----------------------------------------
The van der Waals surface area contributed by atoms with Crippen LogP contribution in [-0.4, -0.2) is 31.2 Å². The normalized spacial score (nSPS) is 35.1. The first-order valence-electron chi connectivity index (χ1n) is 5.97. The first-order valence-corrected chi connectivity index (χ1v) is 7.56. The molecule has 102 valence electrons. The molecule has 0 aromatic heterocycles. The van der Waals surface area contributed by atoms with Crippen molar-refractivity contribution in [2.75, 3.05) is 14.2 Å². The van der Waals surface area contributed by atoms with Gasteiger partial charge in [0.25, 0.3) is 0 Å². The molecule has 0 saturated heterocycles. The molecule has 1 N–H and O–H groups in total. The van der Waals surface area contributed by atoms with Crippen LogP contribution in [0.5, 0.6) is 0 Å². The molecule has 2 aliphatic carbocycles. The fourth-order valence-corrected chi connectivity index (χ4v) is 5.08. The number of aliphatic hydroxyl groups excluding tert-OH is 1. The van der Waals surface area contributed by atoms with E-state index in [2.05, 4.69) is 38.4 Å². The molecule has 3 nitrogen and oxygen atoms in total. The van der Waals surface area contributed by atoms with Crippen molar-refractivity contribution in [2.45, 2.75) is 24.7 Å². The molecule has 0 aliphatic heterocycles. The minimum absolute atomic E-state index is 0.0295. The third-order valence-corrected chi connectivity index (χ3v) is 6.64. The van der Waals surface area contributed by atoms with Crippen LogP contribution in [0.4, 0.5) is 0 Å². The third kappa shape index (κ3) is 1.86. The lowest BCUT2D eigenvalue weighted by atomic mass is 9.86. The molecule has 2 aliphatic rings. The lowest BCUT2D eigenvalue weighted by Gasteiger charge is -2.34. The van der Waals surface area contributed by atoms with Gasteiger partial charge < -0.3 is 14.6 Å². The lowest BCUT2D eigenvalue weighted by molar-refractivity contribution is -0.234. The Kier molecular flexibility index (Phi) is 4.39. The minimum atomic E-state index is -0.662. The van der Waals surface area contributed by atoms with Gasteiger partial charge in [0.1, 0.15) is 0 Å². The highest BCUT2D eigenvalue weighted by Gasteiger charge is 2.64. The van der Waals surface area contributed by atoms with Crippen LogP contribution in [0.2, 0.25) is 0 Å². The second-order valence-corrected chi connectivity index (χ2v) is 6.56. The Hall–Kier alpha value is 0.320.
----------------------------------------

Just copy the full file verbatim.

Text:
The van der Waals surface area contributed by atoms with Crippen LogP contribution in [-0.4, -0.2) is 31.2 Å². The normalized spacial score (nSPS) is 35.1. The first-order valence-electron chi connectivity index (χ1n) is 5.97. The first-order valence-corrected chi connectivity index (χ1v) is 7.56. The molecule has 102 valence electrons. The molecule has 0 aromatic heterocycles. The van der Waals surface area contributed by atoms with Crippen molar-refractivity contribution in [2.75, 3.05) is 14.2 Å². The van der Waals surface area contributed by atoms with Gasteiger partial charge in [0.25, 0.3) is 0 Å². The molecule has 0 saturated heterocycles. The molecule has 1 N–H and O–H groups in total. The van der Waals surface area contributed by atoms with Crippen LogP contribution in [0.5, 0.6) is 0 Å². The molecule has 2 aliphatic carbocycles. The fourth-order valence-corrected chi connectivity index (χ4v) is 5.08. The number of aliphatic hydroxyl groups excluding tert-OH is 1. The van der Waals surface area contributed by atoms with E-state index in [2.05, 4.69) is 38.4 Å². The molecule has 3 nitrogen and oxygen atoms in total. The van der Waals surface area contributed by atoms with Crippen molar-refractivity contribution in [2.45, 2.75) is 24.7 Å². The molecule has 0 aliphatic heterocycles. The minimum absolute atomic E-state index is 0.0295. The third-order valence-corrected chi connectivity index (χ3v) is 6.64. The van der Waals surface area contributed by atoms with Crippen LogP contribution in [0.4, 0.5) is 0 Å². The third kappa shape index (κ3) is 1.86. The lowest BCUT2D eigenvalue weighted by atomic mass is 9.86. The molecule has 2 aliphatic rings. The lowest BCUT2D eigenvalue weighted by Gasteiger charge is -2.34. The van der Waals surface area contributed by atoms with Gasteiger partial charge < -0.3 is 14.6 Å². The lowest BCUT2D eigenvalue weighted by molar-refractivity contribution is -0.234. The Kier molecular flexibility index (Phi) is 4.39. The minimum atomic E-state index is -0.662. The van der Waals surface area contributed by atoms with Gasteiger partial charge in [0.1, 0.15) is 0 Å². The highest BCUT2D eigenvalue weighted by Gasteiger charge is 2.64. The van der Waals surface area contributed by atoms with Crippen LogP contribution in [0.2, 0.25) is 0 Å². The second-order valence-corrected chi connectivity index (χ2v) is 6.56. The Hall–Kier alpha value is 0.320.